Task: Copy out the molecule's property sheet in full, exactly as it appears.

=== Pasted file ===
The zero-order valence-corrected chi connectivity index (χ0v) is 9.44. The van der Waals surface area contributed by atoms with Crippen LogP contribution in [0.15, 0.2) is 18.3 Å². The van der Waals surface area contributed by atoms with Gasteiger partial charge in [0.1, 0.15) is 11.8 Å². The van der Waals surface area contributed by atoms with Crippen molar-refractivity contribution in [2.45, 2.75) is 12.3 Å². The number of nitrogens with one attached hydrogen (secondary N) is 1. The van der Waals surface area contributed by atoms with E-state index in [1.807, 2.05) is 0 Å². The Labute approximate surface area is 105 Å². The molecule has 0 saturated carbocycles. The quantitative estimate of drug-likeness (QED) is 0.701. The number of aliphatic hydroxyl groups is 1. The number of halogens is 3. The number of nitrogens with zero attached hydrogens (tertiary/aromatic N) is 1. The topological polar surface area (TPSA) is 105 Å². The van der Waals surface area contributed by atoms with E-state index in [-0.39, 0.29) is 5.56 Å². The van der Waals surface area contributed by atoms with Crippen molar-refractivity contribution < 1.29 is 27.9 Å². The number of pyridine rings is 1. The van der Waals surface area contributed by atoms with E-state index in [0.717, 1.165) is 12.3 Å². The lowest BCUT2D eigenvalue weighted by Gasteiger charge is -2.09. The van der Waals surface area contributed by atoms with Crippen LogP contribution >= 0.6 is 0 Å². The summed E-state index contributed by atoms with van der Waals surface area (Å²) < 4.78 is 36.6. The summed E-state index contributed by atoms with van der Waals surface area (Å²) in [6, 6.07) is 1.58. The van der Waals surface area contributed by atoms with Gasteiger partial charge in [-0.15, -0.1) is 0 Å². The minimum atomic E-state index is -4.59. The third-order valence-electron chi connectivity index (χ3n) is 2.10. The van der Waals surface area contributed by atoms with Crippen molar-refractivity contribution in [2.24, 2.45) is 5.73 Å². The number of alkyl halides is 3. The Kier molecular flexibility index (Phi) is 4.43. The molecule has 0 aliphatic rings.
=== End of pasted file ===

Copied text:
The zero-order valence-corrected chi connectivity index (χ0v) is 9.44. The van der Waals surface area contributed by atoms with Crippen LogP contribution in [0.15, 0.2) is 18.3 Å². The van der Waals surface area contributed by atoms with Gasteiger partial charge in [0.1, 0.15) is 11.8 Å². The van der Waals surface area contributed by atoms with Crippen molar-refractivity contribution in [2.45, 2.75) is 12.3 Å². The number of nitrogens with one attached hydrogen (secondary N) is 1. The van der Waals surface area contributed by atoms with E-state index in [1.807, 2.05) is 0 Å². The Labute approximate surface area is 105 Å². The molecule has 0 saturated carbocycles. The quantitative estimate of drug-likeness (QED) is 0.701. The number of aliphatic hydroxyl groups is 1. The number of halogens is 3. The number of nitrogens with zero attached hydrogens (tertiary/aromatic N) is 1. The topological polar surface area (TPSA) is 105 Å². The van der Waals surface area contributed by atoms with E-state index in [-0.39, 0.29) is 5.56 Å². The van der Waals surface area contributed by atoms with Crippen molar-refractivity contribution < 1.29 is 27.9 Å². The number of pyridine rings is 1. The van der Waals surface area contributed by atoms with E-state index in [0.717, 1.165) is 12.3 Å². The lowest BCUT2D eigenvalue weighted by Gasteiger charge is -2.09. The van der Waals surface area contributed by atoms with Crippen LogP contribution >= 0.6 is 0 Å². The summed E-state index contributed by atoms with van der Waals surface area (Å²) < 4.78 is 36.6. The summed E-state index contributed by atoms with van der Waals surface area (Å²) in [6, 6.07) is 1.58. The van der Waals surface area contributed by atoms with Gasteiger partial charge in [-0.15, -0.1) is 0 Å². The minimum atomic E-state index is -4.59. The third-order valence-electron chi connectivity index (χ3n) is 2.10. The van der Waals surface area contributed by atoms with Crippen molar-refractivity contribution in [2.24, 2.45) is 5.73 Å². The number of alkyl halides is 3. The Kier molecular flexibility index (Phi) is 4.43. The molecule has 0 aliphatic rings.